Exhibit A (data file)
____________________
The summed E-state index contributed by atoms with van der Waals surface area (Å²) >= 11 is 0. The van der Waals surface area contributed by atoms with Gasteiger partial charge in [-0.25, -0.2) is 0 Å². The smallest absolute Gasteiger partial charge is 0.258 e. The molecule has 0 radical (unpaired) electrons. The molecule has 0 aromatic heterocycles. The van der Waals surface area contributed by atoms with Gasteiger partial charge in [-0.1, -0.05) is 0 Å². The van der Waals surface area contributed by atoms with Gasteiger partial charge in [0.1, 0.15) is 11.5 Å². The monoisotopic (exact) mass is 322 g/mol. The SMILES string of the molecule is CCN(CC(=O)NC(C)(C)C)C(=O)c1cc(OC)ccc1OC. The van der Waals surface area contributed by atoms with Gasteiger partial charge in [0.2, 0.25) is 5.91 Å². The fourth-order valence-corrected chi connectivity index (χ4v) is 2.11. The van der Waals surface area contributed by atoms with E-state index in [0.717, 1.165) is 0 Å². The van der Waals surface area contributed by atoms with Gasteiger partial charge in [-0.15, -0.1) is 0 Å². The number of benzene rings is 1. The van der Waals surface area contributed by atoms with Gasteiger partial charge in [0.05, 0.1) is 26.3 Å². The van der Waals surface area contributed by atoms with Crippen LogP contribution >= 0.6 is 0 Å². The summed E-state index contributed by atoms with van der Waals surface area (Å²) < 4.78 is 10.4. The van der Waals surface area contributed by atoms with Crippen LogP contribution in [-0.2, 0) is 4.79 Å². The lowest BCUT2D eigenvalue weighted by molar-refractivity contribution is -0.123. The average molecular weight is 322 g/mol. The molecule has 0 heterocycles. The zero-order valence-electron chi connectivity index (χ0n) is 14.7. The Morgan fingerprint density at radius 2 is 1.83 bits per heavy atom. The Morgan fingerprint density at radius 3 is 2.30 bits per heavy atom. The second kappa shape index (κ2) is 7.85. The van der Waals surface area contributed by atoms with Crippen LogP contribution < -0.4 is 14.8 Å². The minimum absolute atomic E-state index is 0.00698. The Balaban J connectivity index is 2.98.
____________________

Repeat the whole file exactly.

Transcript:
The summed E-state index contributed by atoms with van der Waals surface area (Å²) >= 11 is 0. The van der Waals surface area contributed by atoms with Gasteiger partial charge in [-0.25, -0.2) is 0 Å². The smallest absolute Gasteiger partial charge is 0.258 e. The molecule has 0 radical (unpaired) electrons. The molecule has 0 aromatic heterocycles. The van der Waals surface area contributed by atoms with Gasteiger partial charge in [-0.1, -0.05) is 0 Å². The van der Waals surface area contributed by atoms with Gasteiger partial charge in [0.1, 0.15) is 11.5 Å². The monoisotopic (exact) mass is 322 g/mol. The SMILES string of the molecule is CCN(CC(=O)NC(C)(C)C)C(=O)c1cc(OC)ccc1OC. The van der Waals surface area contributed by atoms with Gasteiger partial charge in [0.2, 0.25) is 5.91 Å². The fourth-order valence-corrected chi connectivity index (χ4v) is 2.11. The van der Waals surface area contributed by atoms with E-state index in [0.717, 1.165) is 0 Å². The van der Waals surface area contributed by atoms with Gasteiger partial charge in [-0.15, -0.1) is 0 Å². The number of benzene rings is 1. The van der Waals surface area contributed by atoms with Gasteiger partial charge in [0.05, 0.1) is 26.3 Å². The van der Waals surface area contributed by atoms with Crippen LogP contribution >= 0.6 is 0 Å². The summed E-state index contributed by atoms with van der Waals surface area (Å²) < 4.78 is 10.4. The van der Waals surface area contributed by atoms with Crippen LogP contribution in [-0.2, 0) is 4.79 Å². The lowest BCUT2D eigenvalue weighted by molar-refractivity contribution is -0.123. The average molecular weight is 322 g/mol. The molecule has 0 heterocycles. The zero-order valence-electron chi connectivity index (χ0n) is 14.7. The Morgan fingerprint density at radius 2 is 1.83 bits per heavy atom. The Morgan fingerprint density at radius 3 is 2.30 bits per heavy atom. The second kappa shape index (κ2) is 7.85. The van der Waals surface area contributed by atoms with Crippen LogP contribution < -0.4 is 14.8 Å². The minimum absolute atomic E-state index is 0.00698. The Balaban J connectivity index is 2.98.